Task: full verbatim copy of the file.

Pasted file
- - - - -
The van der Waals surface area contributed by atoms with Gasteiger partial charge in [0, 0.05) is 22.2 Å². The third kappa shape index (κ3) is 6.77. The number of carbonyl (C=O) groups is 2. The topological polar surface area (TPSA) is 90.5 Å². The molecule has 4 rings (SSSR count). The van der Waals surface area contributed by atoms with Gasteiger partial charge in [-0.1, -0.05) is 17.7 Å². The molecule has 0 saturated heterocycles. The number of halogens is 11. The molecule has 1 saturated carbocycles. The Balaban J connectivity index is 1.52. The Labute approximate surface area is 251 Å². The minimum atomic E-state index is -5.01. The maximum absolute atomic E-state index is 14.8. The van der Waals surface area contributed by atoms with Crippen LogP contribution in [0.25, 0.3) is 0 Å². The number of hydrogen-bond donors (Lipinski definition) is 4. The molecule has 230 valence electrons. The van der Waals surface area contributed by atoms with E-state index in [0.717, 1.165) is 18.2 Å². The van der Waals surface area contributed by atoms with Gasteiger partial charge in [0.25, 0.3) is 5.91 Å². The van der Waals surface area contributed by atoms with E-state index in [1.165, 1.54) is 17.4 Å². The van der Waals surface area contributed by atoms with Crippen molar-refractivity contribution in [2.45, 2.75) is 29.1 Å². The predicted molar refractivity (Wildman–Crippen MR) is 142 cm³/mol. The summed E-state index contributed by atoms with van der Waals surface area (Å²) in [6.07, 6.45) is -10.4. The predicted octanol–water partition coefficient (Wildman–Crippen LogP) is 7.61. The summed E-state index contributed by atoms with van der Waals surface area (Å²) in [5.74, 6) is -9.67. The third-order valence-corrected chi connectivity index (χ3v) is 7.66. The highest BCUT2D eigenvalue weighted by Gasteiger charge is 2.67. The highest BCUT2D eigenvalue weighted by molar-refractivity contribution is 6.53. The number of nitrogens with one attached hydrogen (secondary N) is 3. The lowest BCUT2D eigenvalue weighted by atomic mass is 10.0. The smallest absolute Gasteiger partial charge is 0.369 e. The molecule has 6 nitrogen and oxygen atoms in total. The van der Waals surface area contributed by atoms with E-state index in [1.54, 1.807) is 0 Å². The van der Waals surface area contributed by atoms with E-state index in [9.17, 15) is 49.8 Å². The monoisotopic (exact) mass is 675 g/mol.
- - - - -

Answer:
The van der Waals surface area contributed by atoms with Gasteiger partial charge in [0, 0.05) is 22.2 Å². The third kappa shape index (κ3) is 6.77. The number of carbonyl (C=O) groups is 2. The topological polar surface area (TPSA) is 90.5 Å². The molecule has 4 rings (SSSR count). The van der Waals surface area contributed by atoms with Gasteiger partial charge in [-0.1, -0.05) is 17.7 Å². The molecule has 0 saturated heterocycles. The number of halogens is 11. The molecule has 1 saturated carbocycles. The Balaban J connectivity index is 1.52. The Labute approximate surface area is 251 Å². The minimum atomic E-state index is -5.01. The maximum absolute atomic E-state index is 14.8. The van der Waals surface area contributed by atoms with Crippen LogP contribution in [0.25, 0.3) is 0 Å². The number of hydrogen-bond donors (Lipinski definition) is 4. The molecule has 230 valence electrons. The van der Waals surface area contributed by atoms with E-state index in [0.717, 1.165) is 18.2 Å². The van der Waals surface area contributed by atoms with Gasteiger partial charge in [0.25, 0.3) is 5.91 Å². The van der Waals surface area contributed by atoms with E-state index in [1.165, 1.54) is 17.4 Å². The van der Waals surface area contributed by atoms with Crippen molar-refractivity contribution in [2.45, 2.75) is 29.1 Å². The predicted molar refractivity (Wildman–Crippen MR) is 142 cm³/mol. The summed E-state index contributed by atoms with van der Waals surface area (Å²) in [6.07, 6.45) is -10.4. The predicted octanol–water partition coefficient (Wildman–Crippen LogP) is 7.61. The summed E-state index contributed by atoms with van der Waals surface area (Å²) in [5.74, 6) is -9.67. The third-order valence-corrected chi connectivity index (χ3v) is 7.66. The highest BCUT2D eigenvalue weighted by Gasteiger charge is 2.67. The highest BCUT2D eigenvalue weighted by molar-refractivity contribution is 6.53. The number of nitrogens with one attached hydrogen (secondary N) is 3. The lowest BCUT2D eigenvalue weighted by atomic mass is 10.0. The smallest absolute Gasteiger partial charge is 0.369 e. The molecule has 6 nitrogen and oxygen atoms in total. The van der Waals surface area contributed by atoms with E-state index in [1.54, 1.807) is 0 Å². The van der Waals surface area contributed by atoms with E-state index in [9.17, 15) is 49.8 Å². The monoisotopic (exact) mass is 675 g/mol.